All of which begs the question: what is the point of the Trump Presidency? He only ran for attention, then accidentally won. He has no desire to do anything in office beyond a) be called President, and b) play golf. No goals, no ambitions, no ideology – nothing. Steve Bannon’s job was to provide the thought process, but he’s long gone. Fire and Fury tells us that he considers the Trump Revolution to have now moved beyond Trump. As a direct result of the book’s publication, the relationship between the two men is dead, and Bannon is no longer at Breitbart, his significance in the grand political scheme of things greatly diminished. As I said, many of the key people surrounding Trump have dissipated – and we’re only one year into a (theoretically) four-year term, over the course of which there will be many more new faces who promptly resign. If we get to 2020, who will make up the Trump Administration? Trump will be forced to truly scrape the bottom of the barrel, and even then he may come up with nothing but lint. Everyone who could theoretically work for the White House already has, is, or will immediately turn it down after a moment’s consideration of what the Trump Administration has produced so far: nothing, bar chaos and the conclusion of careers.

When we think about Trump, fear is conjured quite easily. What evil thing shall he do next? What is his team conspiring on now? It is easy to see this presidency as one defined solely by malice and selfishness – which it very much is, but, after reading Fire and Fury, I have a different sense of it. This presidency is pointless. Only decay and Fox News live where direction and life should reside. The only significant achievements will come from the Republican-controlled Congress – and even they struggle to actually do anything, and will, in all likelihood, be blown the fuck away by the Democrat surge of November 2018. The biggest accomplishment of the White House itself is to split America in half, emboldening a treasure trove of racists and Nazis galore. They will prove harder to get rid of. Politically, though? The Trump Administration merely sets an example of how not to run a government. Or how not to run anything, really. They are all bark and no bite. They are, by definition of populism, vacuous, doomed to become lost amidst pointless in-fighting, posturing, and dick-measuring.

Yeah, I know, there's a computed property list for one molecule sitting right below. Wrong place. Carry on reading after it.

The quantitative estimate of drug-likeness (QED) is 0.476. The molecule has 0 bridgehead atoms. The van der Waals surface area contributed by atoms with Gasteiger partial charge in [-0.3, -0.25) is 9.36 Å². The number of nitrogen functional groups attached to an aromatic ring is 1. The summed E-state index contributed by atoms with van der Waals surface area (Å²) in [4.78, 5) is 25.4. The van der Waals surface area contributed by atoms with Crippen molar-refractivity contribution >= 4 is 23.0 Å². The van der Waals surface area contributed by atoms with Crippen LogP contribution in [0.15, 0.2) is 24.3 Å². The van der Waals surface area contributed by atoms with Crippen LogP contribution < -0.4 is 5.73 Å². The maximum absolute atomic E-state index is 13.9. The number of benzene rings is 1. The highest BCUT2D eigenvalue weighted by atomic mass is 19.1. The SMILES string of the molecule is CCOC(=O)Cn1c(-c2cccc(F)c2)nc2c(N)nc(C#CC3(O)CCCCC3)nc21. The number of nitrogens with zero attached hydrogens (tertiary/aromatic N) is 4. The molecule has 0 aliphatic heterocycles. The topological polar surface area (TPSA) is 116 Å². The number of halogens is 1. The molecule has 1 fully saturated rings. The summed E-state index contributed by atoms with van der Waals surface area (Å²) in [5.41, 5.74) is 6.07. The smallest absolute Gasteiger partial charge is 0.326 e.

Do give Fire and Fury a read, if you have the time. It’s sizzling and salacious and brilliant fun for all my fellow self-righteous liberals/lefties – a few hours’ worth of smugness and moral superiority, complete with an indictment of some very stupid people. What could be more fun to read, other than a review of it?